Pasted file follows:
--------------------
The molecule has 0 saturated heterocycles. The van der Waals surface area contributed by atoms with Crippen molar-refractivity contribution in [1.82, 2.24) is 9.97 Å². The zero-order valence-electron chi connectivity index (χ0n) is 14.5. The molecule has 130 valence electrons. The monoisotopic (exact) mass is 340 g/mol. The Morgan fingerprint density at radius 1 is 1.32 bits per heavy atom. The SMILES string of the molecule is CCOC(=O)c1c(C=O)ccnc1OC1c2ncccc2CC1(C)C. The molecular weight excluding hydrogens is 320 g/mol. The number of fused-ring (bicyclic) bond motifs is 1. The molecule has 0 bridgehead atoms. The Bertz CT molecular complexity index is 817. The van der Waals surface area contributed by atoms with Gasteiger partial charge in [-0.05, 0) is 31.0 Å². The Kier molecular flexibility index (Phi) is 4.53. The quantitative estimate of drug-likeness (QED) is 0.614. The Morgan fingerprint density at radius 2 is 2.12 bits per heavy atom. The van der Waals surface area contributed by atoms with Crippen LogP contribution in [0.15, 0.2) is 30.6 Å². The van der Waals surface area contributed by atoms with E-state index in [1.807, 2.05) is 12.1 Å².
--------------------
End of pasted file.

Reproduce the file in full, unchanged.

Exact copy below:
The molecule has 0 saturated heterocycles. The van der Waals surface area contributed by atoms with Crippen molar-refractivity contribution in [1.82, 2.24) is 9.97 Å². The zero-order valence-electron chi connectivity index (χ0n) is 14.5. The molecule has 130 valence electrons. The monoisotopic (exact) mass is 340 g/mol. The Morgan fingerprint density at radius 1 is 1.32 bits per heavy atom. The SMILES string of the molecule is CCOC(=O)c1c(C=O)ccnc1OC1c2ncccc2CC1(C)C. The molecular weight excluding hydrogens is 320 g/mol. The number of fused-ring (bicyclic) bond motifs is 1. The molecule has 0 bridgehead atoms. The Bertz CT molecular complexity index is 817. The van der Waals surface area contributed by atoms with Gasteiger partial charge in [-0.05, 0) is 31.0 Å². The Kier molecular flexibility index (Phi) is 4.53. The quantitative estimate of drug-likeness (QED) is 0.614. The Morgan fingerprint density at radius 2 is 2.12 bits per heavy atom. The van der Waals surface area contributed by atoms with Crippen LogP contribution in [0.15, 0.2) is 30.6 Å². The van der Waals surface area contributed by atoms with E-state index in [1.807, 2.05) is 12.1 Å².